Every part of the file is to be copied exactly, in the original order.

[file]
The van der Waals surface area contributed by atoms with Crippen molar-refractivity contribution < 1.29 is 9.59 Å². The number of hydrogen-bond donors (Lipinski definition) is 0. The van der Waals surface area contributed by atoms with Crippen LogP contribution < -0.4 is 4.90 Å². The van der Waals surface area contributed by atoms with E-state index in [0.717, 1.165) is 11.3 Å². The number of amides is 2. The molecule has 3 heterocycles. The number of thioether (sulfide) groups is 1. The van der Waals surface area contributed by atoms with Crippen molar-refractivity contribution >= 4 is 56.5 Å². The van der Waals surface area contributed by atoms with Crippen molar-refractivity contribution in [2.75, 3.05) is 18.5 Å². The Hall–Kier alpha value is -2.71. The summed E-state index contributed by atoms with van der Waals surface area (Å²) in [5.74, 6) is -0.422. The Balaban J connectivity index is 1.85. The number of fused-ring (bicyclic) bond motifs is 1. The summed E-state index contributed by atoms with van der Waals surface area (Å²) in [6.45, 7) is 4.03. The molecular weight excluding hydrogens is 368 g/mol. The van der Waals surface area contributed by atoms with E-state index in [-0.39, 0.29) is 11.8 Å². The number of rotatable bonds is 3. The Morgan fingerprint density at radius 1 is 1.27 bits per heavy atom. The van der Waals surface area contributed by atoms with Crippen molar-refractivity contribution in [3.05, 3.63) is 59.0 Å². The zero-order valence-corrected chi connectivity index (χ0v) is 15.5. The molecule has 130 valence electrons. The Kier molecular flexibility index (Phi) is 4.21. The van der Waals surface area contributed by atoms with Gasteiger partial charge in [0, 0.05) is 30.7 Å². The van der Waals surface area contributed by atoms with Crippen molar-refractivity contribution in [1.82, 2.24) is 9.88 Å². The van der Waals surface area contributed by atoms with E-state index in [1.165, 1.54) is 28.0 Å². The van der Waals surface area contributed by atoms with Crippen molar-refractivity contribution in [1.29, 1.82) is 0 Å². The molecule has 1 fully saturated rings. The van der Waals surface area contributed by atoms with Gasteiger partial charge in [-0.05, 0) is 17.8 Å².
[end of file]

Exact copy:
The van der Waals surface area contributed by atoms with Crippen molar-refractivity contribution < 1.29 is 9.59 Å². The number of hydrogen-bond donors (Lipinski definition) is 0. The van der Waals surface area contributed by atoms with Crippen LogP contribution < -0.4 is 4.90 Å². The van der Waals surface area contributed by atoms with E-state index in [0.717, 1.165) is 11.3 Å². The number of amides is 2. The molecule has 3 heterocycles. The number of thioether (sulfide) groups is 1. The van der Waals surface area contributed by atoms with Crippen molar-refractivity contribution >= 4 is 56.5 Å². The van der Waals surface area contributed by atoms with Crippen molar-refractivity contribution in [2.75, 3.05) is 18.5 Å². The Hall–Kier alpha value is -2.71. The summed E-state index contributed by atoms with van der Waals surface area (Å²) in [5.74, 6) is -0.422. The Balaban J connectivity index is 1.85. The number of fused-ring (bicyclic) bond motifs is 1. The summed E-state index contributed by atoms with van der Waals surface area (Å²) in [6.45, 7) is 4.03. The molecular weight excluding hydrogens is 368 g/mol. The van der Waals surface area contributed by atoms with E-state index in [-0.39, 0.29) is 11.8 Å². The number of rotatable bonds is 3. The Morgan fingerprint density at radius 1 is 1.27 bits per heavy atom. The van der Waals surface area contributed by atoms with Crippen molar-refractivity contribution in [3.05, 3.63) is 59.0 Å². The zero-order valence-corrected chi connectivity index (χ0v) is 15.5. The molecule has 130 valence electrons. The Kier molecular flexibility index (Phi) is 4.21. The van der Waals surface area contributed by atoms with Gasteiger partial charge in [0, 0.05) is 30.7 Å². The van der Waals surface area contributed by atoms with Crippen molar-refractivity contribution in [1.82, 2.24) is 9.88 Å². The van der Waals surface area contributed by atoms with E-state index in [1.165, 1.54) is 28.0 Å². The van der Waals surface area contributed by atoms with Crippen molar-refractivity contribution in [1.29, 1.82) is 0 Å². The molecule has 1 fully saturated rings. The van der Waals surface area contributed by atoms with Gasteiger partial charge in [-0.05, 0) is 17.8 Å².